Acting Government Ethics Director May Have Cast Some Shade in His Recent Message to Federal Workers

The message was titled, “Keeping our Oath,” and I’m not going to say it was aimed at President Trump, Devin Nunes, or any of Trump’s other flying monkeys…

But it might have been aimed at Trump, Nunes, and the other flying monkeys.


Whatever the case, acting director of the Office of Government Ethics, David Apol, apparently was feeling a little feisty when he whipped off a message to the federal workforce on Monday.

Wrote Apol:

“The good news is that most of you are carrying out the people’s business with honor and integrity. You’re keeping your oath. Thank you. Remember what is at stake and take pride in your service,” Apol wrote in the message.

“On the other hand, those who are doing things that undermine the public’s trust, even if they don’t violate a rule, need to stop,” he continued. “Nothing you could gain economically or politically could possibly justify putting our democracy at risk. These are perilous times.”

You know, he could have been just giving a general heads up.

He included a December survey from an outfit called Transparency International. In that survey, it showed 44 percent of Americans felt “corruption is pervasive” in the White House, while a whopping 77 percent felt the government was doing little to fight corruption.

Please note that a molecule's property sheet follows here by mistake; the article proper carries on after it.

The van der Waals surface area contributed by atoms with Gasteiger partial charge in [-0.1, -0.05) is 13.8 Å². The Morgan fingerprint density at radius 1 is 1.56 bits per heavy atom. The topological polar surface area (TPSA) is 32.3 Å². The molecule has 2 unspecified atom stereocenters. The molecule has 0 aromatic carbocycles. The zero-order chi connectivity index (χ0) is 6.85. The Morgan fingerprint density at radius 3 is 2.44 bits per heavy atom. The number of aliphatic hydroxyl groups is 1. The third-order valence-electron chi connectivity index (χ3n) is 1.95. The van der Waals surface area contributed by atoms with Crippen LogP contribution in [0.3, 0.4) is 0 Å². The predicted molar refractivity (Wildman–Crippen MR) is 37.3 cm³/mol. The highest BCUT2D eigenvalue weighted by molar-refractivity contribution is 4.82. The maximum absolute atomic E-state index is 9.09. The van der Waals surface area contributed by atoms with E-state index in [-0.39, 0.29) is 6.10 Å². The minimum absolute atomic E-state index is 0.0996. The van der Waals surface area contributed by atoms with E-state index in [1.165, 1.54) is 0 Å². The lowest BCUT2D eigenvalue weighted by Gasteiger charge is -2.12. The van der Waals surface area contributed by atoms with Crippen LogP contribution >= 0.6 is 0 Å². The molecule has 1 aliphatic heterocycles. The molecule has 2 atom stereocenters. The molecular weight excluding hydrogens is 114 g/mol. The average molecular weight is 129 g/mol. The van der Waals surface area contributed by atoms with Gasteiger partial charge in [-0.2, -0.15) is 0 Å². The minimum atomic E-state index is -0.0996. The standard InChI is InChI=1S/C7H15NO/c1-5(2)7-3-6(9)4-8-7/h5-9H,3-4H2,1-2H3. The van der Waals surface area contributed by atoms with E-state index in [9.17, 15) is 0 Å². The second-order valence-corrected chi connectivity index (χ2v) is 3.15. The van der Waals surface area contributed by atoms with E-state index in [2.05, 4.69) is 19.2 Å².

The survey also found the president and officials in the White House were viewed as the most corrupt group, followed by members of Congress, government officials, and business executives.


Ok. Maybe he was hinting at something. Or somebody specific.

“The success of our Constitution, the success of our government, depends on the trust of the people that we serve,” Apol wrote.

He ended his little pep talk by urging the federal workforce to keep their oath and to work at earning the public trust.

He probably should have said, “work harder.”

“We, as public servants, hold our positions of trust ‘for such a time as this,’” he said.

Apol was named as the acting director a few weeks after Walter Shaub stepped down from the position in July 2017.

Shaub spoke out strongly against Trump’s decision not to divest from his businesses when he took office, and he’s been a constant critic, ever since.



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